Pooling of Samples, ‘Heroic Effort’ Allow for Up to 3,360 Daily Tests

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Coronavirus (US Centers for Disease Control and Prevention)
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Facing the sudden emergence of a local Covid-19 cluster of unclear origin, Cambodia’s testing facilities this week scrambled to conduct close to 5,000 tests within the first 48 hours of the outbreak.

By Wednesday, 7,131 samples had been tested, the Health Ministry said — and this was despite the country previously disclosing a testing capacity of only 600 tests a day.

Li Ailan, the head of the World Health Organization in Cambodia, said late Wednesday that “maximum surge capacity” for the country’s four labs was about 3,360 tests per day assuming there were enough supplies.

In addition to the Pasteur Institute, the National Institute of Public Health and a new Siem Reap facility, the University of Health Sciences has been approved to begin testing for a one-month trial period, Li said.

Additional labs are also being constructed in Sihanoukville, Siem Reap and Battambang, she said.

Michael Kinzer, the global health protection program director at the U.S. Centers for Disease Control and Prevention’s Cambodia office, said the Pasteur Institute, National Institute of Public Health and the new facility in Siem Reap had ramped up their capability to accommodate a large number of tests.

While not providing exact figures, Kinzer said Pasteur was running nearly 2,500 tests a day — “close to their limit” — while all tests for arriving airplane passengers had been moved to the National Institute of Public Health.

The Siem Reap facility could handle around 100 tests a day and the U.S. Naval Medical Research Unit-2 was a backup facility, he added.

Pasteur was pooling samples, among other strategies, to accelerate its testing volumes, Kinzer said.

In pooled sample testing, several samples are pooled or mixed together and tested. The system allows for testing multiple samples using resources needed for just one test. If a positive result is obtained from the pool, then each individual sample is tested separately.

The U.S. Food and Drug Administration says it is an effective strategy to increase capacity, but also notes that the pooling process can result in less viral genetic material available to detect in the sample, resulting in a greater likelihood of false negative results.

“It is a heroic effort on the part of many people, but none more than the staff at IPC, without which Cambodia would not have been as successful against this disease. It is natural to be skeptical, but these are real numbers,” Kinzer said in an email, using an abbreviation for Institut Pasteur du Cambodge.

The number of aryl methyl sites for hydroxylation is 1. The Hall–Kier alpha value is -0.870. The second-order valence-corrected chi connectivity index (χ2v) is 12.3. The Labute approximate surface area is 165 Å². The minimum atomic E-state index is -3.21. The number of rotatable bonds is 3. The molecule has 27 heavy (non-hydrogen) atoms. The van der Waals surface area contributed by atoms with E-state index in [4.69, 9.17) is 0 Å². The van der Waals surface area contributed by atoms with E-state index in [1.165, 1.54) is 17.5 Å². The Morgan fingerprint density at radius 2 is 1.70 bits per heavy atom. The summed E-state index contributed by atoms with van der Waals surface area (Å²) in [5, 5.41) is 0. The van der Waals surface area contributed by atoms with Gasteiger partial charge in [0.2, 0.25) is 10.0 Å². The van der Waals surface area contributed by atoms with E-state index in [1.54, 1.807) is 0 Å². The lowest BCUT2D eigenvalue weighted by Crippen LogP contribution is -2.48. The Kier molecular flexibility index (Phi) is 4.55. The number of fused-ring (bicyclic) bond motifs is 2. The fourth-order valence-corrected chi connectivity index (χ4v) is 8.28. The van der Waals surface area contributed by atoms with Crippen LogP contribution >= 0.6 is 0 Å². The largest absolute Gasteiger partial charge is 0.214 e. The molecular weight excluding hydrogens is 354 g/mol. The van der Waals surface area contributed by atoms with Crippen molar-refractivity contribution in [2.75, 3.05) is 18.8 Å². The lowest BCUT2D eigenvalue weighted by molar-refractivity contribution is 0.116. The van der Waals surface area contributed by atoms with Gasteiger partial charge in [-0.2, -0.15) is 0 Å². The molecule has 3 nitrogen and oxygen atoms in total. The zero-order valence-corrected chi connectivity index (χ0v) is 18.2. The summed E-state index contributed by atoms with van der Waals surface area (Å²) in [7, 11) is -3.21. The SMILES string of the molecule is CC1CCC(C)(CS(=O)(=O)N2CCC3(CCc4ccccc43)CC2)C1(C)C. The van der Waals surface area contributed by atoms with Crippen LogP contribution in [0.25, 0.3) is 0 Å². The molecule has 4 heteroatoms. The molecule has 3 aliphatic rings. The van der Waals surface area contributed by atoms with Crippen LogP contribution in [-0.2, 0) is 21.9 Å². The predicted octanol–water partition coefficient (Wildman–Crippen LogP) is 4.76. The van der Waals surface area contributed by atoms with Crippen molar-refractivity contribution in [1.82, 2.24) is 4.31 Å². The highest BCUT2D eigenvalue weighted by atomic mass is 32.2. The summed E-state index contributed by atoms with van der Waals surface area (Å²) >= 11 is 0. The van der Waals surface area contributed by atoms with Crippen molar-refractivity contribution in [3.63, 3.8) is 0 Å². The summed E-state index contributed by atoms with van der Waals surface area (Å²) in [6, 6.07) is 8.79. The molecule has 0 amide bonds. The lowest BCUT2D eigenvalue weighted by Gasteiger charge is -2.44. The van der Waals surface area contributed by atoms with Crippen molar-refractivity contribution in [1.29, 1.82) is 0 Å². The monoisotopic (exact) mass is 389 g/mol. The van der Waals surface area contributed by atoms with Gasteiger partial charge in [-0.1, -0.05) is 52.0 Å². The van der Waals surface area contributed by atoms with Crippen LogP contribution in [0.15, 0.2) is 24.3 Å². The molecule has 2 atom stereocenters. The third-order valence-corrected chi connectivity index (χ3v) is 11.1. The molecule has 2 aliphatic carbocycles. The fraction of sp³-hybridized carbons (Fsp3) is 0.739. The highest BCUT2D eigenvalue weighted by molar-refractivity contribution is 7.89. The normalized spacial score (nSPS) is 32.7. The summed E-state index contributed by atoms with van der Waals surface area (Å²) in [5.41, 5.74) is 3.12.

He said the high rate of testing required having enough lab supplies as well as human resources to sift through large amounts of data. “[T]here is a limit to how long a lab can operate at peak capacity,” he said.

According to statements released by the Health Ministry this week, the country’s testing facilities conducted 2,248 tests as of Monday morning and an additional 2,621 tests 24 hours later. A total of 7,131 samples were analyzed following further tests on Tuesday, it said.

In April, the Health Ministry said Pasteur and the National Institute of Public Health had a combined capacity of around 600 tests a day.

The Pasteur Institute would not disclose its current testing capacity. Laurence Baril, the executive director of the testing facility, confirmed the Health Ministry’s testing figures and said “the data are correct.”

“As recommended by WHO, all countries should be prepared for a crisis response with increased demands, we have activated those capacities,” she said.

“If you do not [m]ind, this will be my last response to VOD,” she added in response to follow-up questions. “I hope you understand.”

The current cluster, which has resulted in 17 announced cases of Covid-19, is linked to Chhem Savuth, director of the Interior Ministry’s prisons department, and his family members. The source of the cluster is yet to be determined.

Updated at 6:50 p.m. with comment from Li Ailan.

Correction: An earlier version of this article used an incorrect pronoun for Laurence Baril.

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